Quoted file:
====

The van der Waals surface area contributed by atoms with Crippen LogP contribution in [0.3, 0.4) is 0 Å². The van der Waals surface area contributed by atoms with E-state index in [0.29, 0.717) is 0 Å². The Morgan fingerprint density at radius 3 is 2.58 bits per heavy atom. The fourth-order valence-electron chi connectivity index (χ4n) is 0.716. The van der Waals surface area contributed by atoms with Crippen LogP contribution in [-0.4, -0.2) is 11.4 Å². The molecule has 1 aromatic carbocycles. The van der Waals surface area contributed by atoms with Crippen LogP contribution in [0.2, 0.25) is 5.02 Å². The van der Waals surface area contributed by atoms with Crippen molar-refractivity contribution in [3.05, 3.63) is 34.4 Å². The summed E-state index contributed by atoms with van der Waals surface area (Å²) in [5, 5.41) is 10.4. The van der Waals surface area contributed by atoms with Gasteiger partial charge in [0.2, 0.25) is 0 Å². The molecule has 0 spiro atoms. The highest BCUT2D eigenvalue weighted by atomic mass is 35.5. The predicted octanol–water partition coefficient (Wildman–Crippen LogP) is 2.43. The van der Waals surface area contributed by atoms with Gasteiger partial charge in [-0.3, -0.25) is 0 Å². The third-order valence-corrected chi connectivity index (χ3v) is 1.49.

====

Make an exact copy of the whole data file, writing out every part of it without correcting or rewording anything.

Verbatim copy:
The van der Waals surface area contributed by atoms with Crippen LogP contribution in [0.3, 0.4) is 0 Å². The van der Waals surface area contributed by atoms with E-state index in [0.29, 0.717) is 0 Å². The Morgan fingerprint density at radius 3 is 2.58 bits per heavy atom. The fourth-order valence-electron chi connectivity index (χ4n) is 0.716. The van der Waals surface area contributed by atoms with Crippen LogP contribution in [-0.4, -0.2) is 11.4 Å². The molecule has 1 aromatic carbocycles. The van der Waals surface area contributed by atoms with Crippen LogP contribution in [0.2, 0.25) is 5.02 Å². The van der Waals surface area contributed by atoms with Crippen molar-refractivity contribution in [3.05, 3.63) is 34.4 Å². The summed E-state index contributed by atoms with van der Waals surface area (Å²) in [5, 5.41) is 10.4. The van der Waals surface area contributed by atoms with Gasteiger partial charge in [0.2, 0.25) is 0 Å². The molecule has 0 spiro atoms. The highest BCUT2D eigenvalue weighted by atomic mass is 35.5. The predicted octanol–water partition coefficient (Wildman–Crippen LogP) is 2.43. The van der Waals surface area contributed by atoms with Gasteiger partial charge in [-0.3, -0.25) is 0 Å². The third-order valence-corrected chi connectivity index (χ3v) is 1.49.